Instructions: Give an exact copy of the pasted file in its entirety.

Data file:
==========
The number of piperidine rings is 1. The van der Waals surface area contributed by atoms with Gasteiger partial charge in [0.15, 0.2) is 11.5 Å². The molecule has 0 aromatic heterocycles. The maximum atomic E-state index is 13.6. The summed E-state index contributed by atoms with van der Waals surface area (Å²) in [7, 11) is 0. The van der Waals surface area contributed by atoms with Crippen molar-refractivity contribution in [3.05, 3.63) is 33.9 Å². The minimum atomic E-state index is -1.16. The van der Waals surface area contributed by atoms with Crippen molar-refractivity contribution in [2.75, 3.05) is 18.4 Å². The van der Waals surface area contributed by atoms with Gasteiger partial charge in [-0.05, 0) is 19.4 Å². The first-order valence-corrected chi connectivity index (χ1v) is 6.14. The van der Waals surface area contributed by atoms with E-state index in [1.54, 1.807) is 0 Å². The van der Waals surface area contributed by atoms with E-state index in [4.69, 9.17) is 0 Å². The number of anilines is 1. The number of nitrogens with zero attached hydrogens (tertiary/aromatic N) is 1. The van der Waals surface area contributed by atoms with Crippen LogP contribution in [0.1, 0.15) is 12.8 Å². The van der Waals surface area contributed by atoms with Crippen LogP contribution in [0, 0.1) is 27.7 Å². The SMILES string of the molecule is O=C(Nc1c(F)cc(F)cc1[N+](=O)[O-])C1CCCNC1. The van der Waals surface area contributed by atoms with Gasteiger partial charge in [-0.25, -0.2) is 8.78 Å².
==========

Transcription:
The number of piperidine rings is 1. The van der Waals surface area contributed by atoms with Gasteiger partial charge in [0.15, 0.2) is 11.5 Å². The molecule has 0 aromatic heterocycles. The maximum atomic E-state index is 13.6. The summed E-state index contributed by atoms with van der Waals surface area (Å²) in [7, 11) is 0. The van der Waals surface area contributed by atoms with Crippen molar-refractivity contribution in [3.05, 3.63) is 33.9 Å². The minimum atomic E-state index is -1.16. The van der Waals surface area contributed by atoms with Crippen molar-refractivity contribution in [2.75, 3.05) is 18.4 Å². The van der Waals surface area contributed by atoms with Gasteiger partial charge in [-0.05, 0) is 19.4 Å². The first-order valence-corrected chi connectivity index (χ1v) is 6.14. The van der Waals surface area contributed by atoms with E-state index in [1.54, 1.807) is 0 Å². The van der Waals surface area contributed by atoms with E-state index in [4.69, 9.17) is 0 Å². The number of anilines is 1. The number of nitrogens with zero attached hydrogens (tertiary/aromatic N) is 1. The van der Waals surface area contributed by atoms with Crippen LogP contribution in [0.1, 0.15) is 12.8 Å². The van der Waals surface area contributed by atoms with Crippen LogP contribution in [0, 0.1) is 27.7 Å². The SMILES string of the molecule is O=C(Nc1c(F)cc(F)cc1[N+](=O)[O-])C1CCCNC1. The van der Waals surface area contributed by atoms with Gasteiger partial charge in [-0.25, -0.2) is 8.78 Å².